Domestic Violence amongst African American Women
Domestic violence occurs in an estimated 4 million intimate relationships each year in the United States. Domestic violence is a pattern of abusive behavior in which a person uses coercion, deception, harassment, humiliation, manipulation, and/or force to establish or maintain power and control over his or her intimate partner. Economic, emotional, psychological, physical, sexual, and verbal tactics are used by perpetrators to control and obtain power over their partners. Domestic violence crosses ethnic, racial, age, national origin, sexual orientation, religious, and socioeconomic lines.
The majority of victims of domestic violence in ...view middle of the document...
In addition, it has also been used to refer to a broad range of acts of interpersonal violence involving victims and offenders who are in some way related to one another. (Gelles, R. J. (1997) Thousand Oaks, CA: Sage.) For example, domestic violence may refer to child abuse, sibling violence, intimate partner abuse, or even elder abuse (Gelles, 1997).Recognition of a phenomenon as a social problem is a necessary precursor for the development of social policy and services to address it (Blumer, 1971). In Japan, domestic violence was for the most part neither recognized nor addressed prior to 1992, and only recently has it gradually been acknowledged as a serious social problem. National and local governments’ responses have only just begun. This recent increase in public awareness is largely attributable to the efforts of grassroots women’s organizations that paralleled the rise of international movements against gender-based violence during the early 1990s. Action-oriented research projects1 on domestic violence conducted by these organizations have played an important role in shaping public of domestic violence in Japan.
African Americans, including African American Women suffer deadly violence from family members at rates decidedly higher than for other racial groups in the United States. However, it is observed that research concerning family violence among African Americans is inadequate. There are many factors African American women face such as the breakdown of families, unemployment and underemployment. Poor schools, inadequate vocational skills and training also contribute to this social problem. As well as bad housing, the influence and use of drugs, and the density of liquor stores in the inner city contribute to the problem of domestic violence. All of these ingredients may compound and coalesce into a strong undercurrent of frustration that can lead to domestic violence. Victims of domestic violence face an array of decisions, most of them bad, which keep them in the abusive relationship, panel members explained.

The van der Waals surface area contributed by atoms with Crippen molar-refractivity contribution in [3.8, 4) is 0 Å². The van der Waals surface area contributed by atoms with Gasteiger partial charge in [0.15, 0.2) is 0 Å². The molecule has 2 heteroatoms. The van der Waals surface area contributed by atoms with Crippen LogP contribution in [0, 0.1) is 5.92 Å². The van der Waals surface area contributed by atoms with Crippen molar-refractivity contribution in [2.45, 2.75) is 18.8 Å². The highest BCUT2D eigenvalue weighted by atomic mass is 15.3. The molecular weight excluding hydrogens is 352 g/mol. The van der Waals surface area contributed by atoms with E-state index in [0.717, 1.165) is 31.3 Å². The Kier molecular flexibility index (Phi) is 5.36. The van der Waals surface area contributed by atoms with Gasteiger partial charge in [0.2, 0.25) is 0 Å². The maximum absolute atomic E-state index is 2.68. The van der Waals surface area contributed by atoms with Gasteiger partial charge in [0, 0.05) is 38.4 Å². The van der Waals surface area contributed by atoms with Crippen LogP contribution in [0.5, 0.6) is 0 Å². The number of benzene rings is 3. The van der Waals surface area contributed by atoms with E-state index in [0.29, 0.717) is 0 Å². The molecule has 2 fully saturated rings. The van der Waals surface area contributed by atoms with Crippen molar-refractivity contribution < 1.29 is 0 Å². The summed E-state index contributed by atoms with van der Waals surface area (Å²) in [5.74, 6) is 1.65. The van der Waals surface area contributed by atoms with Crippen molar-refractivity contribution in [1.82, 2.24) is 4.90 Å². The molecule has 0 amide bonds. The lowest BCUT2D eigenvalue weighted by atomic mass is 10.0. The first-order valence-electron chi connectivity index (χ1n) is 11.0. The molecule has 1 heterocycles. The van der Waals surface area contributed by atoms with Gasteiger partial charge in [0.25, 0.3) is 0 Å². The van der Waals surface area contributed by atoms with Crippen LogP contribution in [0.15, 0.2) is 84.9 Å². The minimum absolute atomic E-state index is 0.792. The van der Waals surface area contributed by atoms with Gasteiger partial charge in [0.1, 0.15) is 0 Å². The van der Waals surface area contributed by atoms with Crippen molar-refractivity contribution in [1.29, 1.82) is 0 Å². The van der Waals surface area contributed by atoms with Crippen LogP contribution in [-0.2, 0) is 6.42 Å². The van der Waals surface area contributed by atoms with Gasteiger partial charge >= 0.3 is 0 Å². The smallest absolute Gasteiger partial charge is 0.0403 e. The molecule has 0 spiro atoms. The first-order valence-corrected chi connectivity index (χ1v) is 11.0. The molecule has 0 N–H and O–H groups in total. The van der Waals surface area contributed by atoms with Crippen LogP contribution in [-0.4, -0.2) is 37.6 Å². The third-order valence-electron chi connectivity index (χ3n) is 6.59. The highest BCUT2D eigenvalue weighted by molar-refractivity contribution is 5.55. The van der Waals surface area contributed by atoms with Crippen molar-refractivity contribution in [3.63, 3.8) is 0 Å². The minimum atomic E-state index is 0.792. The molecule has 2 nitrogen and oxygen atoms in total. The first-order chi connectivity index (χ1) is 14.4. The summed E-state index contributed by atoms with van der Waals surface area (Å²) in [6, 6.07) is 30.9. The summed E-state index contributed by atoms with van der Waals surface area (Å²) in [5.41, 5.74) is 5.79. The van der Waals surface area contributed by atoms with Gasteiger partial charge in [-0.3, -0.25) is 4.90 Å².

Many Black women may find it harder to leave a battering relationship than White women. The reasons for this are unclear, but some possible explanations include the following: African American women have fewer options in their search for a marital partner than do White women; African American women on average, have a lower income level than that of most White women; Black women are reluctant to call the police because they see the racial injustice in the criminal justice system; community support systems including women’s shelters and other service programs may be less available to them and they may view the shelter system movement as something mainly to benefit White women. Unfortunately, many Black women resort to “homicide” as an answer to the violence and battering they encounter.
Statistically domestic violence is a shocking numerical issue. Across the United States, up to 3 million girls and women will be...